Alcohol is a central nervous system depressant that has its chemical basis in ethanol, which is typically created by fermenting plant products like fruits or grain. Common symptoms of alcohol intoxication include dizziness, euphoria, loss of inhibitions, and fatigue.
Adderall is an amphetamine-based stimulant designed to treat attention deficit hyperactivity disorder, or ADHD. It is a commonly prescribed medication, which means it is easy to find and steal or purchase illicitly. Side effects of taking Adderall, especially without a prescription, include hyperalertness, hypersensitivity to sensation, loss of inhibitions, twitching, shakiness, and paranoia.
Mixing these two disparate drugs is considered by some sources to be among the deadliest combinations of intoxicants. Unfortunately, it is also one of the more common combinations of intoxicating substances. Some people who take this combination of stimulants and alcohol do so accidentally, while others do so to get high. People who ingest these together with the intention of getting high may mistakenly believe that alcohol and Adderall cancel each other out, since they are two different classes of intoxicating substances. While a stimulant can mask some of the symptoms of alcohol intoxication, like tiredness, it does not stop the body from being affected by alcohol or from experiencing the effects of Adderall. This can be a very dangerous combination.
The Dangers of Mixing Adderall and Alcohol
When a person mixes Adderall and alcohol, they may experience:
- Increased body temperature, up to hyperthermia
- Rapid or irregular heart rate
- Changes to blood pressure, especially elevated blood pressure
- Psychosis or extreme paranoia
- Muscle twitching
- Loss of coordination that can lead to dangerous falls
- Loss of inhibition, leading to poor decision-making
Stimulants like Adderall mask the effects of depressants like alcohol. This means that consuming these together can prevent a person from realizing how much alcohol has been consumed because the stimulant masks the slowed down, tired sensations of being drunk. This can easily lead to alcohol poisoning.
- Extreme confusion or forgetfulness
- Blacking out
- Depressed, reduced, or irregular breathing
- Blue-tinged, cold, or clammy skin
- Changes in body temperature
- Stupor, or being awake but unresponsive
- Being unable to wake up after falling asleep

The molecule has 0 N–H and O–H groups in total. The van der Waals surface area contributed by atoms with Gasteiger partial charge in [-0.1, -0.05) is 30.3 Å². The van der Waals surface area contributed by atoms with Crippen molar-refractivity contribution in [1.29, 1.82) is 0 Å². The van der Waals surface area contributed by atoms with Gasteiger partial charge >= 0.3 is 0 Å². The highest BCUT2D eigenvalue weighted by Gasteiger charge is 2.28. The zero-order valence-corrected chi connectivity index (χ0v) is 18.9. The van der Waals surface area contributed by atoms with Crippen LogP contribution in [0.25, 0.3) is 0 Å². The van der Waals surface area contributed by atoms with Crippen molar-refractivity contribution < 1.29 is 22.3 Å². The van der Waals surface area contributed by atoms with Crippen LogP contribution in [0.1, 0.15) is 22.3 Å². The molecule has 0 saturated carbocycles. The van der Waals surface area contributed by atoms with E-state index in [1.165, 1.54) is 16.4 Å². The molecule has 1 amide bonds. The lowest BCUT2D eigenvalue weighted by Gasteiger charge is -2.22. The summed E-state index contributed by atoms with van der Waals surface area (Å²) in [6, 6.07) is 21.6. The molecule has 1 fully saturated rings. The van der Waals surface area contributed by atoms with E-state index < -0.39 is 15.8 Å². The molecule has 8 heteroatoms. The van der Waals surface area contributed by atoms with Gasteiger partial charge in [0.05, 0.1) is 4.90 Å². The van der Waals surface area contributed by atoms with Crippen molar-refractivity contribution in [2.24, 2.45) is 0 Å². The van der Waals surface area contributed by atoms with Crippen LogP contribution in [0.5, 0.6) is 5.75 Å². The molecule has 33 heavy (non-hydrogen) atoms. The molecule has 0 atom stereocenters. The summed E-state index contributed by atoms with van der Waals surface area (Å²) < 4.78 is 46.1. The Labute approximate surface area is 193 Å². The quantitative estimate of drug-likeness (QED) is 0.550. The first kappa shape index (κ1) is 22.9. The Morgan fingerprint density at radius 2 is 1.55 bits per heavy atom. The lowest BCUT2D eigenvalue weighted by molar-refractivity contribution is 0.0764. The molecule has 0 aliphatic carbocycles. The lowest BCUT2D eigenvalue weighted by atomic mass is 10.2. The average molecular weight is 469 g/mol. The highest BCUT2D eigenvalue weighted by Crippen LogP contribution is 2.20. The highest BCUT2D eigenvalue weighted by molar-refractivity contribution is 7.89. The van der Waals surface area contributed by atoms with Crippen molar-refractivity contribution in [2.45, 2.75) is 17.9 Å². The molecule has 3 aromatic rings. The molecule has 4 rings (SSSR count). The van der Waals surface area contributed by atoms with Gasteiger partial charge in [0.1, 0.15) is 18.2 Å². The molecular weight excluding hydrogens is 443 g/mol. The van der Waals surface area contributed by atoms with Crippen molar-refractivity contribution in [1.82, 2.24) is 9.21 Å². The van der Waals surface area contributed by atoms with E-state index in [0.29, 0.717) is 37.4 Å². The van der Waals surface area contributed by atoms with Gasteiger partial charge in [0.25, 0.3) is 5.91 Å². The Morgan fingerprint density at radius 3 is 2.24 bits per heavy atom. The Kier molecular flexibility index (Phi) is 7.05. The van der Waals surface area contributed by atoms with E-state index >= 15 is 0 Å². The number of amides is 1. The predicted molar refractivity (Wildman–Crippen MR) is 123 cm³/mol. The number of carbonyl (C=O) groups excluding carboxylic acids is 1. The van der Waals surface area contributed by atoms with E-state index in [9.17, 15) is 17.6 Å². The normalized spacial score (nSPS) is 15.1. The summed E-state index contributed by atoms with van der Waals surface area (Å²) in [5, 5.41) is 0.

Adderall can also make the body process alcohol more quickly, increasing how fast a person gets drunk. This can cause alcohol poisoning.
Very serious, dangerous side effects of mixing alcohol and Adderall include:
- Cardiovascular problems, including heart attack, stroke, and damage to blood vessels from high blood pressure
- Amnesia and other memory problems due to extreme intoxication
- Head trauma or broken bones from serious falls due to a lack of coordination
- Psychosis, paranoia, and hallucinations that can lead to intense aggression or erratic behavior
Who is More Likely to Mix Alcohol and Adderall?
People who take Adderall to treat ADHD should be very wary of mixing their prescription with alcohol. Safety can depend a great deal on when the person last took their dose of Adderall, but in general, mixing prescription medications with alcohol can have damaging side effects, and doctors recommend avoiding this.
College students are more likely to mix Adderall and alcohol. Many students taken Adderall illicitly to maintain a sense of focus during all-night study sessions or essay writing sprees. Although Adderall does not improve focus or learning in people who do not have ADHD, it is a commonly held belief that taking a stimulant like Adderall will help a person stay awake while cramming for an exam or class. College students are also more likely to ingest large quantities of alcohol at parties or social events, even when they are underage. Peer pressure can lead to drinking more when students socialize. If a student has taken Adderall to study, then attends a party and drinks, they could seriously injure themselves, suffer alcohol poisoning, or die. Students’ peers may also pressure them into combining these two in order to enhance the effects of one or the other substance.
A study published by the National Institute on Drug Abuse (NIDA) found that, in 2014, 35.4 percent of college students reported binge drinking (five or more drinks in a row) within the past two weeks; 42.6 percent reported having been drunk in the past month once or more. Stimulant use is on the rise among college students, too, although Adderall abuse specifically slightly declined between 2013 and 2014 – from 10.7 percent to 9.6 percent.
Imbibing alcohol is a common component of polydrug abuse, according to a study conducted by the European Monitoring Centre for Drugs and Drug Addiction. Drinking alcohol is one of the more common forms of intoxication in the world, since it is legal above a certain age in most countries. Polydrug users may combine alcohol and one other substance of abuse, such as Adderall, or they may combine multiple substances, including alcohol, cigarettes, marijuana, and/or Adderall.
This form of substance abuse is common among amphetamine users, including people who abuse Adderall, according to a survey conducted by the Australian Government Department of Health. This could be a method of enhancing the high from Adderall, or it could be to modulate the high with other substances so the amphetamine does not stimulate paranoia or aggression; some people surveyed said they used a depressant after the amphetamine high began to wear off, so they could sleep. Although the practice may seem controlled, it can be dangerous and lead to serious side effects.